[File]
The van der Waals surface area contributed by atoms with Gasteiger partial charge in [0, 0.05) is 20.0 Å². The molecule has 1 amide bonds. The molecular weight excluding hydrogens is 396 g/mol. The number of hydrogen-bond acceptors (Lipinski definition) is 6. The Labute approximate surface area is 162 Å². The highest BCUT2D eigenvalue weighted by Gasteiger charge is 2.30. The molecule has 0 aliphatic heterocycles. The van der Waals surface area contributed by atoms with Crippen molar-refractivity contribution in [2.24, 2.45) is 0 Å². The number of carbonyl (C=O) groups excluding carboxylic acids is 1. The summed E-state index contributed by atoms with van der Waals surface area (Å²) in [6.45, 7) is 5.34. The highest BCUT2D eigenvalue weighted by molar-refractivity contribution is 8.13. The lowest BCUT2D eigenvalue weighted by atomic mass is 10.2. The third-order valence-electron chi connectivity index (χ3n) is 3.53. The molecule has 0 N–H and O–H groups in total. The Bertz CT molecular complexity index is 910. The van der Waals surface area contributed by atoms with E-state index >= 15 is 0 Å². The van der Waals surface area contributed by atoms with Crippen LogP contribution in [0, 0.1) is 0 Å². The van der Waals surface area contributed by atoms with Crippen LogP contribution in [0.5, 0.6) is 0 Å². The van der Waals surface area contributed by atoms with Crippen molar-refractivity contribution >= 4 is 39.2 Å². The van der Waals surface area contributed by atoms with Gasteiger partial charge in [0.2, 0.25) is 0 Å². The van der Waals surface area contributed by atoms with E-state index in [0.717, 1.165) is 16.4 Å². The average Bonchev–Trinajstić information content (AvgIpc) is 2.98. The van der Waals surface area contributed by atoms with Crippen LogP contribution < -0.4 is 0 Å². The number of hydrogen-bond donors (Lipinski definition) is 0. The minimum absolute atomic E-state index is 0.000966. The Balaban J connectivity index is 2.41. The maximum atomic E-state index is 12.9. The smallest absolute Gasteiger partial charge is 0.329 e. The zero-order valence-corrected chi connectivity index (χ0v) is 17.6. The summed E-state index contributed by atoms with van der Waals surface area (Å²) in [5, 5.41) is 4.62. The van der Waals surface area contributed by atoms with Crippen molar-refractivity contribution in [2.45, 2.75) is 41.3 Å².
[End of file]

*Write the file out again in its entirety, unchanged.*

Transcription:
The van der Waals surface area contributed by atoms with Gasteiger partial charge in [0, 0.05) is 20.0 Å². The molecule has 1 amide bonds. The molecular weight excluding hydrogens is 396 g/mol. The number of hydrogen-bond acceptors (Lipinski definition) is 6. The Labute approximate surface area is 162 Å². The highest BCUT2D eigenvalue weighted by Gasteiger charge is 2.30. The molecule has 0 aliphatic heterocycles. The van der Waals surface area contributed by atoms with Crippen molar-refractivity contribution in [2.24, 2.45) is 0 Å². The number of carbonyl (C=O) groups excluding carboxylic acids is 1. The summed E-state index contributed by atoms with van der Waals surface area (Å²) in [6.45, 7) is 5.34. The highest BCUT2D eigenvalue weighted by molar-refractivity contribution is 8.13. The lowest BCUT2D eigenvalue weighted by atomic mass is 10.2. The third-order valence-electron chi connectivity index (χ3n) is 3.53. The molecule has 0 N–H and O–H groups in total. The Bertz CT molecular complexity index is 910. The van der Waals surface area contributed by atoms with E-state index >= 15 is 0 Å². The van der Waals surface area contributed by atoms with Crippen LogP contribution in [0, 0.1) is 0 Å². The van der Waals surface area contributed by atoms with Crippen LogP contribution in [0.5, 0.6) is 0 Å². The van der Waals surface area contributed by atoms with Crippen molar-refractivity contribution >= 4 is 39.2 Å². The van der Waals surface area contributed by atoms with Gasteiger partial charge in [0.2, 0.25) is 0 Å². The van der Waals surface area contributed by atoms with E-state index in [0.717, 1.165) is 16.4 Å². The average Bonchev–Trinajstić information content (AvgIpc) is 2.98. The van der Waals surface area contributed by atoms with Crippen LogP contribution < -0.4 is 0 Å². The number of hydrogen-bond donors (Lipinski definition) is 0. The minimum absolute atomic E-state index is 0.000966. The Balaban J connectivity index is 2.41. The maximum atomic E-state index is 12.9. The smallest absolute Gasteiger partial charge is 0.329 e. The zero-order valence-corrected chi connectivity index (χ0v) is 17.6. The summed E-state index contributed by atoms with van der Waals surface area (Å²) in [5, 5.41) is 4.62. The van der Waals surface area contributed by atoms with Crippen molar-refractivity contribution in [2.45, 2.75) is 41.3 Å².